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  • How to fix a classic American AM tabletop tube radio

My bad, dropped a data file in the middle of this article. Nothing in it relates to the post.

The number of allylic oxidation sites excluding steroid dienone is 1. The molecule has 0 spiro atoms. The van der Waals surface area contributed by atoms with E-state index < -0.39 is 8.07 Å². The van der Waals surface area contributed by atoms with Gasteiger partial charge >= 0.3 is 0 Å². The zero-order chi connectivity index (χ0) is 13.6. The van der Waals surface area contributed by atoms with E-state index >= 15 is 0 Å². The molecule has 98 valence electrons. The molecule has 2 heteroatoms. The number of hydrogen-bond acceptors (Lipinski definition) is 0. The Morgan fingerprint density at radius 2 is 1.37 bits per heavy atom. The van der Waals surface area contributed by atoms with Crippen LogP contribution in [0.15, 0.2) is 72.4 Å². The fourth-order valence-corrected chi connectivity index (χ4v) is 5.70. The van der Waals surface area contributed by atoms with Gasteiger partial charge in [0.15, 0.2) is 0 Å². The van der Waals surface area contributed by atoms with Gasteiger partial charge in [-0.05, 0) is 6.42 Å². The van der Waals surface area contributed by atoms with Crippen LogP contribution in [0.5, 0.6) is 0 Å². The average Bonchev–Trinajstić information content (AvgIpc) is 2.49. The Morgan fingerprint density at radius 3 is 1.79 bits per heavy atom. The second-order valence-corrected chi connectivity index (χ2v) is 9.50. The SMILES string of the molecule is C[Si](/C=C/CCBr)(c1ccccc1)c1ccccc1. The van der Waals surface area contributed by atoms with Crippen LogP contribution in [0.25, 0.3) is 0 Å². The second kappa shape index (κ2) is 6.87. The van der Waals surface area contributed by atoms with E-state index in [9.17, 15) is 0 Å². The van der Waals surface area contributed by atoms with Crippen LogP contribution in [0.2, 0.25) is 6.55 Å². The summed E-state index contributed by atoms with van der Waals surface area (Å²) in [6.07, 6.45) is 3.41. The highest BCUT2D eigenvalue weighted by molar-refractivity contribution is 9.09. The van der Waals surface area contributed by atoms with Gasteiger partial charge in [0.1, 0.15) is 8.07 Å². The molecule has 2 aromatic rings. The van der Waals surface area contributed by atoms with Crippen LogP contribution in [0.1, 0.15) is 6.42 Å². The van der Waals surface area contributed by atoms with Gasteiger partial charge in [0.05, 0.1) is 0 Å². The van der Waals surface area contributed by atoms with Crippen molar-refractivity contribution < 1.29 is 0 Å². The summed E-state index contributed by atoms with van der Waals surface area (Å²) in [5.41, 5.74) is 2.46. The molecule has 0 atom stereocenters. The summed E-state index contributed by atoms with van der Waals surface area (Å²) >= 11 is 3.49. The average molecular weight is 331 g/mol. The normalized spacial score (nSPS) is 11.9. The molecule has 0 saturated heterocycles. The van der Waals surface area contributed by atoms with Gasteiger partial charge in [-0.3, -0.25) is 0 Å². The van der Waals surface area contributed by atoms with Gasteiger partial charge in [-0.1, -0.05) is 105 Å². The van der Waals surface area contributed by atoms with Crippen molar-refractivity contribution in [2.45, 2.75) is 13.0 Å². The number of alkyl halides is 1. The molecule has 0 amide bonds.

oops--A is for filaments or heaters, low voltage typ 1.5V to 6V, usually able to supply more current than the other sections; B is the plate supply much higher voltage than A, typ 22.5 to 135V; C is the negative grid bias usually 1.5 to 15V doesn't need to supply much (if any) current.The newest radios I can think of that use A,B,(C?) batteries are the pre-solid state Zenith Trans Oceanic models. ISR the batteries were built into a single block integrating A,B, and C together. As far as exchanging A and B batteries-- some tube-type hearing aids had the same shape and size separate A (1.5V) and B (15 or 22.5V) batteries. Needless to say, ignoring the warnings and exchanging these batteries causes the normally almost invisible filaments to light up brightly, but only for a few seconds, b...see more »oops--A is for filaments or heaters, low voltage typ 1.5V to 6V, usually able to supply more current than the other sections; B is the plate supply much higher voltage than A, typ 22.5 to 135V; C is the negative grid bias usually 1.5 to 15V doesn't need to supply much (if any) current.The newest radios I can think of that use A,B,(C?) batteries are the pre-solid state Zenith Trans Oceanic models. ISR the batteries were built into a single block integrating A,B, and C together. As far as exchanging A and B batteries-- some tube-type hearing aids had the same shape and size separate A (1.5V) and B (15 or 22.5V) batteries. Needless to say, ignoring the warnings and exchanging these batteries causes the normally almost invisible filaments to light up brightly, but only for a few seconds, before burning out. Batteries from these old days were made from series connected multiples of 1.5V cells-- look inside a 9V battery for a contemporary example. You will find either stack shaped cells, or one or two brands use tiny quad-A (AAAA) cells.

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